Nobody is going to give you a cash prize for the length of your letter, or for the number of cats you've felt empathetic toward. You must be able to provide a clear, testable ability. If your ability is broad-reaching and vague, it will not be possible to construct a test protocol, and you will not be able to prove it. You must be able to select, within the scope of your broad-reaching abilities, something specific that's testable and repeatable. For example, "I can make my cat jump onto its perch, within five seconds of giving it a mental command, when the cat neither see me nor hear me, and I can do it 8 out of 10 times."
It has to be something concise, specific, and unmistakable. If you feel that your ability is too broad to be fairly represented by such a precise example, then you are unlikely to convince anyone, and will certainly be unable to prove your ability to the satisfaction of whatever criteria are agreed upon.
Many claimants report that they feel it's unfair to try and represent their ability with a single demonstration that's so much more specific than what they generally do. If you feel the same way and can't agree to a simple test protocol, then you're likely to leave the impression that your abilities are really just your own misinterpretation of ordinary coincidences. It's something the psychologists call confirmation bias — you happen to notice when your cat jumps onto his perch while you were thinking of him, but you failed to weigh it against the far larger number of times your cat jumped onto the perch when you weren't around and had nothing to do with it.
2. Be aware of why previous claimants failed.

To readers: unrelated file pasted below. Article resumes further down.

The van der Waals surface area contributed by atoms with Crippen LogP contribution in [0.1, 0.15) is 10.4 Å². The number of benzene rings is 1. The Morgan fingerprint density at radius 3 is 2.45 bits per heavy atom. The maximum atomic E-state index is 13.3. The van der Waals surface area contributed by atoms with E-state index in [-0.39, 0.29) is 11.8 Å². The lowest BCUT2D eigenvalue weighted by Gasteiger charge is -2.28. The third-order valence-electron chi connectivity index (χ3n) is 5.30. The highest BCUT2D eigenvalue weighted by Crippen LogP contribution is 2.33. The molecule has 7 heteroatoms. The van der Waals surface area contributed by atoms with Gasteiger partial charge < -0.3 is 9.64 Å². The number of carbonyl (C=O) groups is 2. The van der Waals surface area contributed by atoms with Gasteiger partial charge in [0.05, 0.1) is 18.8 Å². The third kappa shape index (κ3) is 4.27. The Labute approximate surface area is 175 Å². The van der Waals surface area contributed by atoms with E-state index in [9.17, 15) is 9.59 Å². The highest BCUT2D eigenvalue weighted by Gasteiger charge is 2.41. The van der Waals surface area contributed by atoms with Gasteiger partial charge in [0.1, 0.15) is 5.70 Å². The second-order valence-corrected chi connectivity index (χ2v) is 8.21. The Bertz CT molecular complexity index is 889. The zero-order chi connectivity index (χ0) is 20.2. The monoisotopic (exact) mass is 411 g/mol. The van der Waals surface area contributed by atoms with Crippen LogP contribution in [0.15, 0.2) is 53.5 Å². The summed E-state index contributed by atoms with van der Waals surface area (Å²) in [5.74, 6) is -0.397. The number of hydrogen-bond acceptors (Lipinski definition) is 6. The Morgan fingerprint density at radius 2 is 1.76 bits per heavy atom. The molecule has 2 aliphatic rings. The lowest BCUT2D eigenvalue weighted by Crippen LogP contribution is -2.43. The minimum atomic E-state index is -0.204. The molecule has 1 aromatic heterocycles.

Many people have taken such tests, and so far, all have failed. However, they've almost always cited an excuse or some external reason out of their control that the test failed. You must be aware of why previous claimants have failed, and be prepared not to suffer their same fate. This means preparation and anticipation of the problems.
Claimants are generally required to sign a paper stating that the test they've agreed to is a fair one and that they're satisfied with the protocol. However, after each fails, they almost always say that the test was not fair, or that there was some unanticipated interference.
In 2002, the Australian Skeptics ran a large test with many water dowsers who came out to locate which covered bottles placed around a tennis court contained water. The dowsers were satisfied that no ground water or other interfering effects were present before the bottles were placed. After they all ran their dowsing tests, all felt they'd done a good job and expressed no dissatisfaction, agreed the test was fair, and that they'd scored well. But once the bottles were uncovered, scores were tallied, and it was determined that none of the dowsers scored better than random chance, the excuses came flooding:
Some claimed that some of the water bottles contained rain water instead of tap water (they didn't), and that threw everything off.
Some claimed that some unseen source of water must have been interfering, despite the dowsers having declared the course free beforehand.
Some claimed that their failure was due to the water in the bottles being stagnant, and that only flowing water could be detected.
One said that the water had been sitting out too long and had thus lost its "electricity".
Truly able dowsers should have been aware of all of these limitations of their abilities beforehand. They had failed to explicitly understand their own ability, or lack thereof. All of these failures could have been avoided if they'd followed piece of advice #3:
3. Test yourself first.
When claimants do show up and take their tests, the testers often report that it seems clear the claimants have never tested themselves before. They truly believe in their ability, and they simply "know" that they'll be able to pass the test. Unfortunately it seems that very few actually run the test on themselves at home before spending the time and money to travel and have the test given for real.